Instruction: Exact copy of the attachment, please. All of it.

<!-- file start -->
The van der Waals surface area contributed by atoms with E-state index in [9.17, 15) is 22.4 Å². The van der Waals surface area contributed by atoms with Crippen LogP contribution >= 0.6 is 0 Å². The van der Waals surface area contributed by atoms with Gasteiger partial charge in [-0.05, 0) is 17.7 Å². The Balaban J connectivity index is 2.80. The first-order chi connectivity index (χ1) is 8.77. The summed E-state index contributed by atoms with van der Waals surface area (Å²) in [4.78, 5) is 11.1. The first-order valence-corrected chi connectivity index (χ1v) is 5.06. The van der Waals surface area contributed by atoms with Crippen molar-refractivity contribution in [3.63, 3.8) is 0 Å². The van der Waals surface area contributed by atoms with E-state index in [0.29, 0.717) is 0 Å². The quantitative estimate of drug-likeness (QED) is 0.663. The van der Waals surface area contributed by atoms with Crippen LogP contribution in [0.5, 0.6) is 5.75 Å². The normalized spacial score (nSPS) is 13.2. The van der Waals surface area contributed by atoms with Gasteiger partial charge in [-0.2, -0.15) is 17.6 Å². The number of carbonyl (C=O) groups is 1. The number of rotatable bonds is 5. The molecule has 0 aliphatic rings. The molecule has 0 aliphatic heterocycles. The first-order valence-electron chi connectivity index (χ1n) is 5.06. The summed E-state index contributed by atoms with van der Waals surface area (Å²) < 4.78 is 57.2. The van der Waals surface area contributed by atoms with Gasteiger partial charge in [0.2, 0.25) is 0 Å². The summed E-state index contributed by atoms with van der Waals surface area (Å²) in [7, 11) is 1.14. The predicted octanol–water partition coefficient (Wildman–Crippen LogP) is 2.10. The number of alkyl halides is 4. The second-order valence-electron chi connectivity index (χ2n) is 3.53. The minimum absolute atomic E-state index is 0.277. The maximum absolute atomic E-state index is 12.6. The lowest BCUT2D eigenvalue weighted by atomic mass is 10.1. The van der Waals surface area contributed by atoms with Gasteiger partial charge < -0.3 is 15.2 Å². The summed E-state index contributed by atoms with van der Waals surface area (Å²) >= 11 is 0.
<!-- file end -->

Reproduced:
The van der Waals surface area contributed by atoms with E-state index in [9.17, 15) is 22.4 Å². The van der Waals surface area contributed by atoms with Crippen LogP contribution >= 0.6 is 0 Å². The van der Waals surface area contributed by atoms with Gasteiger partial charge in [-0.05, 0) is 17.7 Å². The Balaban J connectivity index is 2.80. The first-order chi connectivity index (χ1) is 8.77. The summed E-state index contributed by atoms with van der Waals surface area (Å²) in [4.78, 5) is 11.1. The first-order valence-corrected chi connectivity index (χ1v) is 5.06. The van der Waals surface area contributed by atoms with Crippen molar-refractivity contribution in [3.63, 3.8) is 0 Å². The van der Waals surface area contributed by atoms with E-state index in [0.29, 0.717) is 0 Å². The quantitative estimate of drug-likeness (QED) is 0.663. The van der Waals surface area contributed by atoms with Crippen LogP contribution in [0.5, 0.6) is 5.75 Å². The normalized spacial score (nSPS) is 13.2. The van der Waals surface area contributed by atoms with Gasteiger partial charge in [-0.2, -0.15) is 17.6 Å². The number of carbonyl (C=O) groups is 1. The number of rotatable bonds is 5. The molecule has 0 aliphatic rings. The molecule has 0 aliphatic heterocycles. The first-order valence-electron chi connectivity index (χ1n) is 5.06. The summed E-state index contributed by atoms with van der Waals surface area (Å²) < 4.78 is 57.2. The van der Waals surface area contributed by atoms with Gasteiger partial charge in [0.2, 0.25) is 0 Å². The summed E-state index contributed by atoms with van der Waals surface area (Å²) in [7, 11) is 1.14. The predicted octanol–water partition coefficient (Wildman–Crippen LogP) is 2.10. The number of alkyl halides is 4. The second-order valence-electron chi connectivity index (χ2n) is 3.53. The minimum absolute atomic E-state index is 0.277. The maximum absolute atomic E-state index is 12.6. The lowest BCUT2D eigenvalue weighted by atomic mass is 10.1. The van der Waals surface area contributed by atoms with Gasteiger partial charge < -0.3 is 15.2 Å². The summed E-state index contributed by atoms with van der Waals surface area (Å²) >= 11 is 0.